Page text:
The lace saga continues.


The lace shawl continues s-l-o-w-l-y. Back around row 45 I figured out how to read my knitting and felt very proud. I continued with great confidence – and care – but around row 55 or 60 I found that I had screwed up something royally. Perhaps I could have fixed it, perhaps not. I did not even try, just threw up my hands and frogged back to the lifeline.

Imagine my horror a few rows later when I discovered that my mistakes had begun BEFORE the lifeline. That column of stitches that is the stem of the openwork leaf? It should continue and become the stem in the next leaf above it. That was not happening in part of the shawl.

I put down the knitting and walked away. Over the next few weeks I would pick it up, look at it, try to figure it out, and put it down again.

Eventually I put in about a gazillion markers, counted the stitches, put in some more markers, figured out where the yarnovers and k2tog/ssks should be, recounted the stitches, wrapped waste yarn around certain stitches, and after much concentration located the errors in the row on the needle. The pattern is such that each half of the shawl is exactly like the other; I have made almost no mistakes in the right-hand half and multiple mistakes in the left-hand half. The mistakes were not apparent when looking at the lace unless the viewer knew exactly how the motifs were supposed to line up above each other; then one could see that I was one column of stitches off in a couple places on the left side.

With great care I knit the next row, making whatever adjustments were necessary to get the knitting right again. A few rows later I caught a new error and adjusted for it. One too many stitches between the markers? Do an extra K2tog. Forgot a yarnover in the previous row? Pick up the strand between the stitches and create the yarnover while purling back. None of these are news to anyone who has ever knit lace, but I was pleased to have come far enough that I could *fix* my errors.

I am nearly back up to row 60 and feeling a tiny bit cocky. That is a sure sign that I should be extra careful.

Here are the things that have helped immensely in this lace saga.

Stitch markers. A commenter recommended putting markers between the repeats. Hallelujah! What a great idea! I had not actually realized before that this was a 10-stitch repeat (duh). Now I would know immediately whether I had the correct number of stitches.*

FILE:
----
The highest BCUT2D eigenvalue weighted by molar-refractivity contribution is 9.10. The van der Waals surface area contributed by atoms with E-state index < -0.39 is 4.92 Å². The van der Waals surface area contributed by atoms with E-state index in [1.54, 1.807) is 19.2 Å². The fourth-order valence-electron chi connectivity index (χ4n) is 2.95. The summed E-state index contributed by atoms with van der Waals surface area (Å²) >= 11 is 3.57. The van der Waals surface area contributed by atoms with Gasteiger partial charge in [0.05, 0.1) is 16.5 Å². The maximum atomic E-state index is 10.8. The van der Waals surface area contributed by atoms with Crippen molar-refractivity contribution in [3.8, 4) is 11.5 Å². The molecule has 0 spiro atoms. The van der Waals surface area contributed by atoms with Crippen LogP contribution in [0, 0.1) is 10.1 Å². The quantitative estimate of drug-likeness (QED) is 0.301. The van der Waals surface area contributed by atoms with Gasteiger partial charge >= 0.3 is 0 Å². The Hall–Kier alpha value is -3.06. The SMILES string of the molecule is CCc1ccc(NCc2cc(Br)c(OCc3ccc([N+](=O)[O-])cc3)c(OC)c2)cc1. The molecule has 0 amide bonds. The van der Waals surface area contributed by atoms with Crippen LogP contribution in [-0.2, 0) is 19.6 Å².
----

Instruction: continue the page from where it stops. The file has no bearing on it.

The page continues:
Stitch markers 

Anal soul that I am, I used different colors for each half and other colors to mark off the center stitch.

Stitch markers center 

Lifeline. No explanation needed. (Color is way off in this photo. Auto-correct scores again… not.)


Row counter. I have no explanation as to why it took me so friggin’ long to begin using a row counter.

Row counter 

Before I started using the row counter, every time I picked up the knitting it took me many anxious minutes to determine which row I was on. During the long pauses in the shawl knitting I started a couple scarves for the Red Scarf Project: Fast Forward and a modified version of Palindrome. Fast Forward has a 68-row chart for the pattern at each end, and I threw a row counter onto my needle as soon as I got to the chart. I knew from knitting Palindrome several years ago that I needed a row counter to cable at the right row. When I finally went back to the lace shawl I immediately awoke to the need for a row counter. Lesson learned.

Highlighter tape. Best $2.89 I ever spent.

Highligher tape 

I started out using 3×5 Post-Its but they lost their stickiness pretty quickly, plus I had to use at least 3 to mark the entire chart row. The highlighter tape works soooo much better, plus it allows me to see the row below.

Chart w tape 
The areas highlighted in pink and yellow were that way on the original pattern;
I printed this on a b&w printer so had to improvise.

There are a few bummers, however.

This pattern is long. Here is where I am.

Page 8 of 15 

…and here is how much yarn I have used. See the big hole in the center where I have been pulling out the yarn?

Yarn cake 

I didn’t think so. (To be fair, that was a 600-yard skein and the shawl will require 480 yards, so I won't use all of it. But still…)